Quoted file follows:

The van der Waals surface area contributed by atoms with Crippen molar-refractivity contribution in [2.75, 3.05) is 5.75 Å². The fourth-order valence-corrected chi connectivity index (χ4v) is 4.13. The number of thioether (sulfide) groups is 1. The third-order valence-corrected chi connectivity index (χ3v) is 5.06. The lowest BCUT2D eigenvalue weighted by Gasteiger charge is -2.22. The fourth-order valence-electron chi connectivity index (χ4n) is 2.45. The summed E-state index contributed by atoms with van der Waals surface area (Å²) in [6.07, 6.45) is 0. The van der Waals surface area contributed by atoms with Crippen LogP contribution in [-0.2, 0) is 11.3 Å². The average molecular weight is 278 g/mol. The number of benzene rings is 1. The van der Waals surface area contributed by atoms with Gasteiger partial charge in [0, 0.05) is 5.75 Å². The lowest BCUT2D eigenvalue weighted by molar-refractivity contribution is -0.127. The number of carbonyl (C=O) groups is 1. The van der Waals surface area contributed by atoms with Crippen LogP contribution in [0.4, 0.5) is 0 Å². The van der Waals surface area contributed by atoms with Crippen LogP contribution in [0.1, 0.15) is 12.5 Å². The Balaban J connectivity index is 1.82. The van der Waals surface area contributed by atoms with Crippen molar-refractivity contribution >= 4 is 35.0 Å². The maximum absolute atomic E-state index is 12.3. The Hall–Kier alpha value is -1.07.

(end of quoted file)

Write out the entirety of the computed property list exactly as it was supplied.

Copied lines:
The van der Waals surface area contributed by atoms with Crippen molar-refractivity contribution in [2.75, 3.05) is 5.75 Å². The fourth-order valence-corrected chi connectivity index (χ4v) is 4.13. The number of thioether (sulfide) groups is 1. The third-order valence-corrected chi connectivity index (χ3v) is 5.06. The lowest BCUT2D eigenvalue weighted by Gasteiger charge is -2.22. The fourth-order valence-electron chi connectivity index (χ4n) is 2.45. The summed E-state index contributed by atoms with van der Waals surface area (Å²) in [6.07, 6.45) is 0. The van der Waals surface area contributed by atoms with Crippen LogP contribution in [-0.2, 0) is 11.3 Å². The average molecular weight is 278 g/mol. The number of benzene rings is 1. The van der Waals surface area contributed by atoms with Gasteiger partial charge in [0, 0.05) is 5.75 Å². The lowest BCUT2D eigenvalue weighted by molar-refractivity contribution is -0.127. The number of carbonyl (C=O) groups is 1. The van der Waals surface area contributed by atoms with Crippen LogP contribution in [0.4, 0.5) is 0 Å². The van der Waals surface area contributed by atoms with Crippen LogP contribution in [0.1, 0.15) is 12.5 Å². The Balaban J connectivity index is 1.82. The van der Waals surface area contributed by atoms with Crippen molar-refractivity contribution >= 4 is 35.0 Å². The maximum absolute atomic E-state index is 12.3. The Hall–Kier alpha value is -1.07.